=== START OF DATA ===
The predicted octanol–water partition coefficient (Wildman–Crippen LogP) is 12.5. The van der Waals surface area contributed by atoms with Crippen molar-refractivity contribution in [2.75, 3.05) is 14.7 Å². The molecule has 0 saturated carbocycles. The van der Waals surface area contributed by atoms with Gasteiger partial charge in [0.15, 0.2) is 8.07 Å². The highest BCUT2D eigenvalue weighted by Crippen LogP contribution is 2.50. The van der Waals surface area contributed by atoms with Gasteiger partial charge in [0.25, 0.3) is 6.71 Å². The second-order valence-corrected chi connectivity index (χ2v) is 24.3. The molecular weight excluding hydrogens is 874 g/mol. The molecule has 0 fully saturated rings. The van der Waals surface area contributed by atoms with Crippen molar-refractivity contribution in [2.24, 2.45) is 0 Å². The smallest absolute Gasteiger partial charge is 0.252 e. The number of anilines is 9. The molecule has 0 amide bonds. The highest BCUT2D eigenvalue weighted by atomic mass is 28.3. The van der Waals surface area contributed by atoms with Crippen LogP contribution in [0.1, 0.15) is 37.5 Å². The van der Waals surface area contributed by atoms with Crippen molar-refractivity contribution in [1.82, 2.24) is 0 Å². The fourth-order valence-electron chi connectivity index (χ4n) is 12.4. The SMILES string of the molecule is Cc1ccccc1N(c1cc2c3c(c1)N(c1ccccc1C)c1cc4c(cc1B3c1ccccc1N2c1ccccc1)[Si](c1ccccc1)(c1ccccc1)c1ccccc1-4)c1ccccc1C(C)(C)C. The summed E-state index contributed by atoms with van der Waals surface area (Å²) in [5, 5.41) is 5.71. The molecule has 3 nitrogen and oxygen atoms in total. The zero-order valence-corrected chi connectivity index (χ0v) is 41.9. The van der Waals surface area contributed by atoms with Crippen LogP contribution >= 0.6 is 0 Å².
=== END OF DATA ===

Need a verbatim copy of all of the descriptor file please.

The predicted octanol–water partition coefficient (Wildman–Crippen LogP) is 12.5. The van der Waals surface area contributed by atoms with Crippen molar-refractivity contribution in [2.75, 3.05) is 14.7 Å². The molecule has 0 saturated carbocycles. The van der Waals surface area contributed by atoms with Gasteiger partial charge in [0.15, 0.2) is 8.07 Å². The highest BCUT2D eigenvalue weighted by Crippen LogP contribution is 2.50. The van der Waals surface area contributed by atoms with Gasteiger partial charge in [0.25, 0.3) is 6.71 Å². The second-order valence-corrected chi connectivity index (χ2v) is 24.3. The molecular weight excluding hydrogens is 874 g/mol. The molecule has 0 fully saturated rings. The van der Waals surface area contributed by atoms with Crippen molar-refractivity contribution in [2.24, 2.45) is 0 Å². The smallest absolute Gasteiger partial charge is 0.252 e. The number of anilines is 9. The molecule has 0 amide bonds. The highest BCUT2D eigenvalue weighted by atomic mass is 28.3. The van der Waals surface area contributed by atoms with Crippen LogP contribution in [0.1, 0.15) is 37.5 Å². The van der Waals surface area contributed by atoms with Crippen molar-refractivity contribution in [1.82, 2.24) is 0 Å². The fourth-order valence-electron chi connectivity index (χ4n) is 12.4. The SMILES string of the molecule is Cc1ccccc1N(c1cc2c3c(c1)N(c1ccccc1C)c1cc4c(cc1B3c1ccccc1N2c1ccccc1)[Si](c1ccccc1)(c1ccccc1)c1ccccc1-4)c1ccccc1C(C)(C)C. The summed E-state index contributed by atoms with van der Waals surface area (Å²) in [5, 5.41) is 5.71. The molecule has 3 nitrogen and oxygen atoms in total. The zero-order valence-corrected chi connectivity index (χ0v) is 41.9. The van der Waals surface area contributed by atoms with Crippen LogP contribution >= 0.6 is 0 Å².